Thirty, Sometimes Flirty, Not Always Thriving
Today I am thirty. I am not where I thought I’d be at this point. Jennifer Garner promised me a certain lifestyle I have yet to accomplish – I feel neither flirty nor thriving. Thirty feels like a mystical age until it’s here. I am officially a grown up even if no part of me feels like one. Like, I should now be supporting my parents financially. Well, I chose a career as a writer, so sorry Dad. Maybe by 35.
This week I’ve tried to look back and determine if I accomplished everything I had hoped to in my twenties. Which begs the question, what did I set out to accomplish in my twenties? But, much like a trip to Target, I forgot to make a list. So maybe retroactively…
I graduated college
I formed some of the most meaningful relationships in my life
I lost friends
I moved east across the country
I moved back home
I moved west across the country
I survived truly horrific hangovers
I fell in love
I fell out of love
I adopted a cat
I can scour online lists of things I was supposed to have accomplished by this age, but those lists feel privileged and pretentious. Including items like, “start saving for retirement,” (again, I’m a writer) “pay down your debts,” (don’t boss me) “do something spontaneous,” (seems risky) “travel solo” (it’d be great to hitchhike across America on a whim, but I’m a woman not looking to be murdered by grifters in Kansas, thank you very much). Perhaps due to my inability to accomplish what Medium.com thinks I should have by now, the weight of aging suddenly feels heavier on my weaker, thirty-year-old bones.
Or maybe that’s because three months before my thirtieth birthday I was diagnosed with Type 1 Diabetes. And this, even more than the birthday itself, felt like the end of my youth. Gone were the days I could drink with abandon, and I mourn those hangovers as much as I cursed them before. I can’t eat carbs without meticulously counting them, or survive without daily injections. I am now consumed with fears of stroke, heart attack and losing feet or eyesight on top of my pre-existing thirtieth birthday fear of dying alone and being eaten by my cat.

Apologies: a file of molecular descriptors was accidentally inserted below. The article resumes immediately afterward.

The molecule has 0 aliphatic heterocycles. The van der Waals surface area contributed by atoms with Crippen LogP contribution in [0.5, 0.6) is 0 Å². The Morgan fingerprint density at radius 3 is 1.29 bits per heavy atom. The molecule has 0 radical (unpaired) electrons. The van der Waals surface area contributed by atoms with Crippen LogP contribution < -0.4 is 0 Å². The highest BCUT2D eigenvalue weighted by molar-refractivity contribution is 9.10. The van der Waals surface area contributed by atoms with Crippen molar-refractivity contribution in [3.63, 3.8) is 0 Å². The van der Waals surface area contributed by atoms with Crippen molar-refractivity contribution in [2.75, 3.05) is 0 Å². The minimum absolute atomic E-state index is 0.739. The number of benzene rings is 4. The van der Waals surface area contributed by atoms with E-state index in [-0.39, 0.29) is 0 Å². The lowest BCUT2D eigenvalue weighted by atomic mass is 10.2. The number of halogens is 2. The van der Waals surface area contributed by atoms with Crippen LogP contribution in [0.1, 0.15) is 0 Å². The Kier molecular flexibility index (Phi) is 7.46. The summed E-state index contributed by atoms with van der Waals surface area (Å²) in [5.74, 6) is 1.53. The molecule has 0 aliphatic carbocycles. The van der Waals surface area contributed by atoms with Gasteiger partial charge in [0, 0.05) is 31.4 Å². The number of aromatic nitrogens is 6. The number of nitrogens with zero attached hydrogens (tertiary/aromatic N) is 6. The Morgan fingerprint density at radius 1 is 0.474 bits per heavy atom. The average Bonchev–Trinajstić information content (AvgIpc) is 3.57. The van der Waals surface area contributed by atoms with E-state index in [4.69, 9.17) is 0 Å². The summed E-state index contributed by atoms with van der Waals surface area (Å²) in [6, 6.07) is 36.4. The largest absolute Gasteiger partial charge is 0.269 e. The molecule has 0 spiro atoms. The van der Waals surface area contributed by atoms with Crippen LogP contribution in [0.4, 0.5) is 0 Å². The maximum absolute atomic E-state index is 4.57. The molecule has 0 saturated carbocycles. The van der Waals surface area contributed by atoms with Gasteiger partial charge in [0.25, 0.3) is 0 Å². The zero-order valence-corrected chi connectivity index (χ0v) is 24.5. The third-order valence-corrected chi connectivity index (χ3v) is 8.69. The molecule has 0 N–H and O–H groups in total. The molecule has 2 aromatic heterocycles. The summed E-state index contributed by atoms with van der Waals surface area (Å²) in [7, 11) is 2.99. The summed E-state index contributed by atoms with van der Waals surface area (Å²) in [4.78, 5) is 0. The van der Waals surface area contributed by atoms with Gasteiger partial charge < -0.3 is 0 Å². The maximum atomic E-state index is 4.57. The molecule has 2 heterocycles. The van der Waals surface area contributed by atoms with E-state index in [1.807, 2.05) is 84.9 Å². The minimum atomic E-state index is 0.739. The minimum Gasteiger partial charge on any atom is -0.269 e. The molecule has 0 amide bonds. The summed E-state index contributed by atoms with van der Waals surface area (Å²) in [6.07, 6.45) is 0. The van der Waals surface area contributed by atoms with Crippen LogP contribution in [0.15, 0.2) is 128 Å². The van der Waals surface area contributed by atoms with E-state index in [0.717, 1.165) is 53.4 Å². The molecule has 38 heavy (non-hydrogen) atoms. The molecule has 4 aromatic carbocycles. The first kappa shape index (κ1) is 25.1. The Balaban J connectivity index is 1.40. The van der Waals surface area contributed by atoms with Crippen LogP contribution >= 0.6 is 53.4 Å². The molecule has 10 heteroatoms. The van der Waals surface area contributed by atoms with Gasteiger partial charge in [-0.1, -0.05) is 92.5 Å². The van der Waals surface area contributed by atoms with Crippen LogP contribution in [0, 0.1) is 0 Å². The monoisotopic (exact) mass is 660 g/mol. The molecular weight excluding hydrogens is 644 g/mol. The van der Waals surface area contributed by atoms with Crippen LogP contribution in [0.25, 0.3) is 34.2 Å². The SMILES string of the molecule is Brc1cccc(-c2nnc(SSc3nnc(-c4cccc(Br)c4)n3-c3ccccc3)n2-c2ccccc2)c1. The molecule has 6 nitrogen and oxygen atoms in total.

So maybe now I make a list, lest I head into my fortieth birthday unable to determine if I’ve actually accomplished anything or not.
Fall in love and make it stick
Keep my cat alive. In case I can’t accomplish the above, I’ll need him to eat my remains.
Learn to cook zucchini noodles to taste anything like my beloved pasta. (I have low expectations for this one).
Become successful in my career -- consistently be paid for writing things. After all, Mom and Dad need that retirement plan.
Become a mother. Oof, writing this out seems so official. I’m still not totally sure I even want this to have a place on my list but all the “Freeze your eggs now!” mail I’ve received over the last few weeks suggest I should at least start thinking about it.
Adjust to the new reality of my health. I’ve been healthy my whole life until now, so maybe this one will take me past forty.
Adjust to my new relationship with food. Find ways to love it again, and not see it as a burden. Right now it’s a reminder of my new disease and what I’ve lost.
Spend absolutely zero minutes worrying about losing weight or adjusting my body to fit an arbitrary standard it was not meant for. I don’t want to think about how many hours of my teens and twenties were lost to this pointless obsession. I can no longer eat pasta or bread without careful calculation or risking illness, so I want to go back, slap my dumb, lineless, twenty five-year-old face and yell, “Eat all the pasta! Now! While you still can!”
Eat the pasta. I still can. Sometimes it’s worth the risk.
Say goodbye to toxic relationships, romantic or otherwise. They’re not worth the time, effort or heartbreak.
Find my people. Many of them I’ve already found. They’re as close as down the street and as far as across the world, but I’ll find them, hold on to them and feed the fuck out of them. I haven’t done the math on this, but I imagine these relationships are 50-75% more nourishing than the toxic ones.
I may achieve all or none of these in the next ten years, but I hope I can look back on my thirties as I do my twenties: filled with joy, a little bit of regret, a decent amount of shame and, if I’m very very lucky, a shit ton of pasta.